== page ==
The legal investigation done for human practices, and resulting policy guide, arose from the initial questions about the project’s patentability and the use of the covalent protein bonding mechanism. The legal research done showed that the project was probably not patentable, and that the covalent protein bonding mechanism was not patented in Australia 4. This changed the direction of our project by leading us towards the Foundational Advance track focusing on the scaffold’s modularity, and determining that we would use the Spy and Snoop Tag/Catchers as the bonding mechanism.
Scientific protection laws also affected the availability of certain modelling methodologies in sufficient detail to allow them to be replicated. It seemed that some of the key papers’ writers were trying to patent part of their research, and so did not publish very many details on their method – which proved to be challenging when our team tried to replicate part of their research using our enzymes. We, however, will be publishing our reverse-engineered methods online in line with the ‘open-access’ ethos of iGEM.
Education and Outreach
Education and public outreach are essential for great projects, as they allow broader society to get involved and voice their opinions on the matter, which can then inform further design, style and commercialisation direction. Our project, for example, was altered to focus on different ‘test’ commercialisation options for the scaffold, namely the use of Taxol, after survey results gathered from the public revealed an overwhelming preference for synthetic biology innovation in pharmaceuticals.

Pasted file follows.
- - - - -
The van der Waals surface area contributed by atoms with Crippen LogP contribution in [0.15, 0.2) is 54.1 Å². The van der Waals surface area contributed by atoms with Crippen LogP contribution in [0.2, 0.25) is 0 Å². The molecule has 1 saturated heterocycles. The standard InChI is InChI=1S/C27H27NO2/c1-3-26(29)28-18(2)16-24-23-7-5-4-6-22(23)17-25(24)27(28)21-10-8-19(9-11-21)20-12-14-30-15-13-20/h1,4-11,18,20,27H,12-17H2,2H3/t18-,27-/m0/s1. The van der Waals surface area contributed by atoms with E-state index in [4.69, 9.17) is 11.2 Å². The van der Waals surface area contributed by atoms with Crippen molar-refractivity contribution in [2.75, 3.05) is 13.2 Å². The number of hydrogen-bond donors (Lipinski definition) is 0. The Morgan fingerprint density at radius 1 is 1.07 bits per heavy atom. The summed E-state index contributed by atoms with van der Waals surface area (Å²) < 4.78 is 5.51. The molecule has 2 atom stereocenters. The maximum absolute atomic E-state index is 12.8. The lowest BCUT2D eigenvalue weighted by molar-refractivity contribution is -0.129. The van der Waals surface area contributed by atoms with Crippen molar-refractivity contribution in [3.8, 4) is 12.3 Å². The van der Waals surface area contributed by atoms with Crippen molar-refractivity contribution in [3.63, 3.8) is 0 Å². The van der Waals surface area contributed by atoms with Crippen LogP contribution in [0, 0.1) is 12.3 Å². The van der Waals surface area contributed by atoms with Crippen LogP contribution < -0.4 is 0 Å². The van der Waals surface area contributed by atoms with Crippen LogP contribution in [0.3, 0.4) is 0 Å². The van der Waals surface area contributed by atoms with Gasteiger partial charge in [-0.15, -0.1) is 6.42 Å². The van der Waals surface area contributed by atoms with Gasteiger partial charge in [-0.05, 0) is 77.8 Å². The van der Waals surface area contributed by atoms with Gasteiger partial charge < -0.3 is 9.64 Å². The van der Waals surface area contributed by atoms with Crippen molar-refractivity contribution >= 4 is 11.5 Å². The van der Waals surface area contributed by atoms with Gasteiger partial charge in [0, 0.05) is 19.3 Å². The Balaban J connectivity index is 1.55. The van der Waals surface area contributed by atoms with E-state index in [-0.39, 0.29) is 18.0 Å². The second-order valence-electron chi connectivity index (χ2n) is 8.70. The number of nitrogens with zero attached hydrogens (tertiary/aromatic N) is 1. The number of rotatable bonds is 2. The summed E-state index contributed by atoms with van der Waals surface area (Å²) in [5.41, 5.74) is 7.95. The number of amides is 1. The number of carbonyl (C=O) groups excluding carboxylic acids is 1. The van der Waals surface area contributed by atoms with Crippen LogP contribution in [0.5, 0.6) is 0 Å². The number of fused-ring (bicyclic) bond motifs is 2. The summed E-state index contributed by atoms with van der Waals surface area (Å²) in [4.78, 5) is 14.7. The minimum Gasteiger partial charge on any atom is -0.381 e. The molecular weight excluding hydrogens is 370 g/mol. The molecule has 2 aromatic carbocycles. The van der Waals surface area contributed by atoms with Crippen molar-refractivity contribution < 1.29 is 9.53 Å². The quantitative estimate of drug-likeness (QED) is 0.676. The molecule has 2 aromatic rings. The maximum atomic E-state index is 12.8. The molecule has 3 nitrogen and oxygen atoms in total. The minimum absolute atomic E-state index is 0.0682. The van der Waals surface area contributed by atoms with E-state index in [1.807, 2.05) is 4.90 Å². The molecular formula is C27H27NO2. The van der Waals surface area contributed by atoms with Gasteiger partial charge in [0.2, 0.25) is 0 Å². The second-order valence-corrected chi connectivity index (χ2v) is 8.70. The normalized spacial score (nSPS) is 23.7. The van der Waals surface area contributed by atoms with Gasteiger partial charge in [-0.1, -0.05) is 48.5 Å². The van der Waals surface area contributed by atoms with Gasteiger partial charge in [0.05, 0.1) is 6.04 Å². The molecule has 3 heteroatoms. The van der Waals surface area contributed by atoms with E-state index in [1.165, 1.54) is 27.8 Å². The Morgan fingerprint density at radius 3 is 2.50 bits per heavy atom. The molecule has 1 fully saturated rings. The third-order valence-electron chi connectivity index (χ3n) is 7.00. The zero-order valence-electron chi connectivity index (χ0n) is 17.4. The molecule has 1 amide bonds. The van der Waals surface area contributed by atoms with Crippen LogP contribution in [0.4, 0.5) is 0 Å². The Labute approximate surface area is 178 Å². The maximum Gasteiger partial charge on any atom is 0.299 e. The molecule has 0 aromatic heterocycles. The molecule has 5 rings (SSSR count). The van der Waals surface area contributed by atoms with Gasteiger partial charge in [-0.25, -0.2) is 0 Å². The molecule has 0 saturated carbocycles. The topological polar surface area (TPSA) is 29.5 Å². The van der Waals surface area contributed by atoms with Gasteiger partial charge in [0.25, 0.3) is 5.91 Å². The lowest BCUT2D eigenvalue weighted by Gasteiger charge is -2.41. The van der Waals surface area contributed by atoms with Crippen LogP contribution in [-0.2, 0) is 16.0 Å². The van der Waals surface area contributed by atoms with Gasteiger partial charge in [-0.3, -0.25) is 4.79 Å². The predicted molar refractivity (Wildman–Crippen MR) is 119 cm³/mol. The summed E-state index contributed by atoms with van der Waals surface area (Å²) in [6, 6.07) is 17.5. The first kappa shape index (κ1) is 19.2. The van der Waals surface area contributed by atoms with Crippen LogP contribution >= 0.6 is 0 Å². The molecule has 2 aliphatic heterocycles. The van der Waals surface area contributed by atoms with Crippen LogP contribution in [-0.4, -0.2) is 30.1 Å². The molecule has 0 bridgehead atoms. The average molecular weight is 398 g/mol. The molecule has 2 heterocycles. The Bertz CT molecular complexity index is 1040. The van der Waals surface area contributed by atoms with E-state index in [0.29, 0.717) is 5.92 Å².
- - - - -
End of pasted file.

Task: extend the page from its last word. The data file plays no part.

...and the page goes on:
The education and outreach events also enabled the team to come up with a precise definition for synthetic biology, helping us to direct our vision throughout the project by keeping us true to the engineering principles behind synthetic biology. Presentations to the wider community further reinforced our scaffold design choices, with topics like the scaffold’s safety and commerciality being raised by the public. Our team also reached out to students, teaching them about synthetic biology and our project more generally, in addition to trying to inspire them to pursue research careers.
- Rigoldi, F. et al. Review: Engineering of thermostable enzymes for industrial applications. APL Bioengineering. 2 011501, doi:10.1063/1.4997367 (2018).
- Lindahl, T. Instability and decay of the primary structure of DNA. Nature. 362 709-715, doi:10.1038/362709a0 (1993).
- E. H. Kerns, L. D. in Comprehensive Medicinal Chemistry II Vol. 5 (ed David J. Triggle John B. Taylor) 489-507 (Elsevier Science, Online, 2007).
- Patents Act 1990 (Cth).